Fans at the Brian Lara Cricket Academy (BLCA) blamed the high price of tickets, match times and an unfamiliar venue as factors that are causing the poor turnout at the Tarouba venue during the 2017 Hero Caribbean Premier League this week.
The knockout phase of the tournament began on Tuesday with the Trinbago Knight Riders playing St Kitts and Nevis Patriots. The crowd was small with less than 6000 patrons attending the match. Most people who attended the match on Tuesday filled the mound section which was priced at $240. The other sections of the stadium were scarcely populated including the stands which cost $375. The crowd at Wednesday’s match between Guyana Amazon Warriors and Jamaica Tallawahs was even smaller. Mound tickets for that match cost $205, while the stands were priced at $340.
Denise Boodram of Pointe-a-Pierre said there are a number of factors that have caused the poor turnout. “It is a weekday, it is also possible that people can’t afford things right now because of the economy,” Denise said. She also believes people in North Trinidad may not want to attend matches in south. “North people just don’t like to pass the light house. South people to me are real cricket fans, so south people will leave south to go north. North people not leaving north to come down here. It could be the cost, but I love my cricket from ever since so I will pay whatever.”
Matches this week bowl off at either 8 or 9 pm. A man just known as Eugene from Diego Martin said, “Our Trinidad culture has not come to terms with the price of international events like this.”
Eugene added that the location of the BLCA makes it difficult for some people because it is not somewhere you can get public transport. “The (Queen’s Park) Oval and the (Hasely Crawford) Stadium are venues where taxis work. They could travel there but if they come here you have to wonder how you getting a bus or car back out.” Eugene suggested that running shuttles from Port of Spain would help.
Simon White of Diego Martin stated, “A lot of people might not be encouraged enough to drive down south and I am not sure if the cricket base is as big as it use to be in south. Generally speaking, I don’t think that cricket is as big as it used to be in Trinidad and Tobago at all anymore.”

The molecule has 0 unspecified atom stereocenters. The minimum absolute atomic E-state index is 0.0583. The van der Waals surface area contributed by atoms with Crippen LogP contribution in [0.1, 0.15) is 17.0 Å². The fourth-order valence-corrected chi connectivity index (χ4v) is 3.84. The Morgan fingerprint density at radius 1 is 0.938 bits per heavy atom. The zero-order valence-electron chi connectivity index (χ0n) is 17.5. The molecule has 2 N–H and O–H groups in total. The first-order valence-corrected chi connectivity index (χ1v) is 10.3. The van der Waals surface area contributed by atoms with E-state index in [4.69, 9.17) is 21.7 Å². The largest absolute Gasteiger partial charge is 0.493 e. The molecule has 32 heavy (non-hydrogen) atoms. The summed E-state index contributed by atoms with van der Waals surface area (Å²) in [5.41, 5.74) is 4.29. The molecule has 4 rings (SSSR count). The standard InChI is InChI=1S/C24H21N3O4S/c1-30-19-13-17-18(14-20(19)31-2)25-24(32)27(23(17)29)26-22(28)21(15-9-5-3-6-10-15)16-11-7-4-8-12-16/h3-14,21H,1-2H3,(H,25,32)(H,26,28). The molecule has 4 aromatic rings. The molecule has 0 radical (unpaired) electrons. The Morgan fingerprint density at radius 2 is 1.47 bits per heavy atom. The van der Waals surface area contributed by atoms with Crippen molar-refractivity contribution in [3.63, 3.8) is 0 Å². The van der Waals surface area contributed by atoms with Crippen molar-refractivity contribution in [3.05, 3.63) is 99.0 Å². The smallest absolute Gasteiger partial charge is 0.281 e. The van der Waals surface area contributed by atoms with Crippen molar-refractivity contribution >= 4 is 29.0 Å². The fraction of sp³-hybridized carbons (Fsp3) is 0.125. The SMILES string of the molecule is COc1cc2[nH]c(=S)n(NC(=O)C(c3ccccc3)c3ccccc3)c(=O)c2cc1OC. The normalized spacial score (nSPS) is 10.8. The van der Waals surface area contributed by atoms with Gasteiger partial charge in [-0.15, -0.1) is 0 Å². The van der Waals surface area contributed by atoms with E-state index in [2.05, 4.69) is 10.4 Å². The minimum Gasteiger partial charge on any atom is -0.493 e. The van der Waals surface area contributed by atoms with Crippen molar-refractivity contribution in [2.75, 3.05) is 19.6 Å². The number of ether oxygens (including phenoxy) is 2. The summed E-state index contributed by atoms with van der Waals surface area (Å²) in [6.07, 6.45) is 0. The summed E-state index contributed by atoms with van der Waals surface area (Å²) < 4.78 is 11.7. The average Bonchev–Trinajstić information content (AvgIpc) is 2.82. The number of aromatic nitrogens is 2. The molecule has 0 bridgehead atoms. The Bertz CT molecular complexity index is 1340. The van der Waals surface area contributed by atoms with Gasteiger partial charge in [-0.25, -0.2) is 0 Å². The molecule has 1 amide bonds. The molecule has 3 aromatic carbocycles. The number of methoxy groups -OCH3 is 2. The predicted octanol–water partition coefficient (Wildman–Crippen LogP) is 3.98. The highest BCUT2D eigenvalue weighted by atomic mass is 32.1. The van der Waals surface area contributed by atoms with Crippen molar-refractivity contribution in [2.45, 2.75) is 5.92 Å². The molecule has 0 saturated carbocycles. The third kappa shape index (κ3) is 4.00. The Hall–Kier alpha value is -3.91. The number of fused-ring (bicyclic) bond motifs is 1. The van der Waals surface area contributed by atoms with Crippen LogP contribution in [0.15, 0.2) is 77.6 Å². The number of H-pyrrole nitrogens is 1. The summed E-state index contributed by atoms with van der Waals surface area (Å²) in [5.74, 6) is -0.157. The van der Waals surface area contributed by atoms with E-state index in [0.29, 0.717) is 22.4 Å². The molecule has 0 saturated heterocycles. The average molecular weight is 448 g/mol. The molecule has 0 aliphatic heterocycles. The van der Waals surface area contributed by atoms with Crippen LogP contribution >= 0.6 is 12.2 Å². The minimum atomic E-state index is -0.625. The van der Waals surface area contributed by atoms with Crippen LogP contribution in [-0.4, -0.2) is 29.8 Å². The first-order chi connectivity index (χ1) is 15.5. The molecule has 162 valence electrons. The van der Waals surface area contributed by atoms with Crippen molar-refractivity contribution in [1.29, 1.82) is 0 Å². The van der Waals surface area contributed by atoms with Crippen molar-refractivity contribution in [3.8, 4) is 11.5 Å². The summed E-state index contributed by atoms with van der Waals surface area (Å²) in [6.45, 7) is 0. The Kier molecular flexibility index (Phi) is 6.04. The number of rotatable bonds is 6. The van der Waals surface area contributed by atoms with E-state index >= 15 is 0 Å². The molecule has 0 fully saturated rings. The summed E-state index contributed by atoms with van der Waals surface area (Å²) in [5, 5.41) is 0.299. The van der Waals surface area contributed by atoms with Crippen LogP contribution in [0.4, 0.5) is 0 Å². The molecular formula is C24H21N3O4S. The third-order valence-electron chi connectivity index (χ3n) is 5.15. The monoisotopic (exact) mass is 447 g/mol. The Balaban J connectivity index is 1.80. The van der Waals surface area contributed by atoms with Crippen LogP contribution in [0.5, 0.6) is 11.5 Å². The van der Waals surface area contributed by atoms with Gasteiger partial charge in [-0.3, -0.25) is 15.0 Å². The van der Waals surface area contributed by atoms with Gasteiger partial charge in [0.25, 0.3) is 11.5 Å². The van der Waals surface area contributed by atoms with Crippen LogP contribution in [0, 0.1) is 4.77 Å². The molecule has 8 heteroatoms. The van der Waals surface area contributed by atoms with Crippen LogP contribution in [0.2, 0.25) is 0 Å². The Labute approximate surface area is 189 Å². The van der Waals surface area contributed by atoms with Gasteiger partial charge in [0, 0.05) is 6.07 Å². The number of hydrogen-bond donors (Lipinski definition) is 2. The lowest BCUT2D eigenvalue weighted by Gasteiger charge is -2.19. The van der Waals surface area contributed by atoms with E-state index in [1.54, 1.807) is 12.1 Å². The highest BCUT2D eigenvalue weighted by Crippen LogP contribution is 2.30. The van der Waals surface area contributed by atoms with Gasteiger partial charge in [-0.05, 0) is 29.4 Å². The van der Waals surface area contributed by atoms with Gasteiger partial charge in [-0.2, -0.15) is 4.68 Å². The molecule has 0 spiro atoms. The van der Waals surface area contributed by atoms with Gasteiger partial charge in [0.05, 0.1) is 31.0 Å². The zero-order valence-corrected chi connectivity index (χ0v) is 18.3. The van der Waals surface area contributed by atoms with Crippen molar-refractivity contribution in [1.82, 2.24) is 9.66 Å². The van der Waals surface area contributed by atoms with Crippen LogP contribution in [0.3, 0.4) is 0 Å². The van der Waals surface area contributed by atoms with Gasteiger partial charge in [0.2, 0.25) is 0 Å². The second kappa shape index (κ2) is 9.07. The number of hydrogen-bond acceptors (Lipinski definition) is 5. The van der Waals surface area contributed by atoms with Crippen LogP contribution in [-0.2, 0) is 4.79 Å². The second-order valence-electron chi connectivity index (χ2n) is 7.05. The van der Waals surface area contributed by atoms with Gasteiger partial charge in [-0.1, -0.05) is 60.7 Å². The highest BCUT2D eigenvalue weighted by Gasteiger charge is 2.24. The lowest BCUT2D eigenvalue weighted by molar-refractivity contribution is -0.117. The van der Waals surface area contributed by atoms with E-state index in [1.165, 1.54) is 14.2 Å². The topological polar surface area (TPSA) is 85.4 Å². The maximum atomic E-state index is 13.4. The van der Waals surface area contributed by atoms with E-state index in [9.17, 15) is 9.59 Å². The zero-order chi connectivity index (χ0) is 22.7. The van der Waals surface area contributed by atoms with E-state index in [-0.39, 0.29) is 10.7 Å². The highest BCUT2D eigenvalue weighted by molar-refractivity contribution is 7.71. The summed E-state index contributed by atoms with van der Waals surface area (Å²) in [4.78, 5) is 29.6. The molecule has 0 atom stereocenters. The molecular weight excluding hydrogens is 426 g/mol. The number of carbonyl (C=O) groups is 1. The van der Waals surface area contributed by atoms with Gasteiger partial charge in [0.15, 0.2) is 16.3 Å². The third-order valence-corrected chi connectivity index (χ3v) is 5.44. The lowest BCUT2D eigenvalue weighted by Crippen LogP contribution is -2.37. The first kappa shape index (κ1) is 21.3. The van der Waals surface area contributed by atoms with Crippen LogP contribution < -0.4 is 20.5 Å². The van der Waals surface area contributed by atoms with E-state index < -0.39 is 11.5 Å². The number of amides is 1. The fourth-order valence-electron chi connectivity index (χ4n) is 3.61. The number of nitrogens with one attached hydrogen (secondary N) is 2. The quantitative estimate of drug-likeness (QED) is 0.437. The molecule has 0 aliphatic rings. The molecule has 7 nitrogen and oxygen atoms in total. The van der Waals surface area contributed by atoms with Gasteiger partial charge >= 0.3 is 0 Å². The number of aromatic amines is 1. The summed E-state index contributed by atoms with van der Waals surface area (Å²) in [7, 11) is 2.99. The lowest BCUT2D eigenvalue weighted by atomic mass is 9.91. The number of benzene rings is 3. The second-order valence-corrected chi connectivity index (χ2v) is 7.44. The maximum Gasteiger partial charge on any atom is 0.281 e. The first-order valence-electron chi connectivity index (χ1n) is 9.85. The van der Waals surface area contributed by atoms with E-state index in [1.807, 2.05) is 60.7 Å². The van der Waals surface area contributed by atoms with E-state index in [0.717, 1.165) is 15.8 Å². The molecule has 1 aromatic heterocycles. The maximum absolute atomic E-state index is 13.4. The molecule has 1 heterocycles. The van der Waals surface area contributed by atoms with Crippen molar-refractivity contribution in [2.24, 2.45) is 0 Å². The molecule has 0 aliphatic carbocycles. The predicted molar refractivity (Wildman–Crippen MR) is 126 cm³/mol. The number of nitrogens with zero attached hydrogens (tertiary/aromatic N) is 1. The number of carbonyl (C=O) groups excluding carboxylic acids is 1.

Asked if the games during the week may have prevented the crowd from attending White said, “You ever see football not selling out during the week? Depending on the game you ever see a problem (with the crowd) in the Oval?”
Sanjeev Boodram from Chaguanas said, “I think it is a combination of factors. It is a new venue, the familiarity of the Oval and the vibes that it carries it will be difficult to go to a new venue just like that. The ticket prices may be a factor. I think the CPL need to restructure the prices a little bit.”
A Sport Company of Trinidad and Tobago official who wished to remain anonymous said yesterday there are numerous reasons for the small crowds.
“I think a lot of things would have contributed to it. I think that the time the matches are starting, the cost of the tickets and school starting this week are things that may have contributed to it. A person with a family will reach home around 1am or 2am and then has to get up early to make lunch to send their children to school,” the SPORTT official said.
“The traffic arrangements have been fantastic, the venue looks beautiful and you are getting good cricket. Generally I think everything is quite good,” the official added.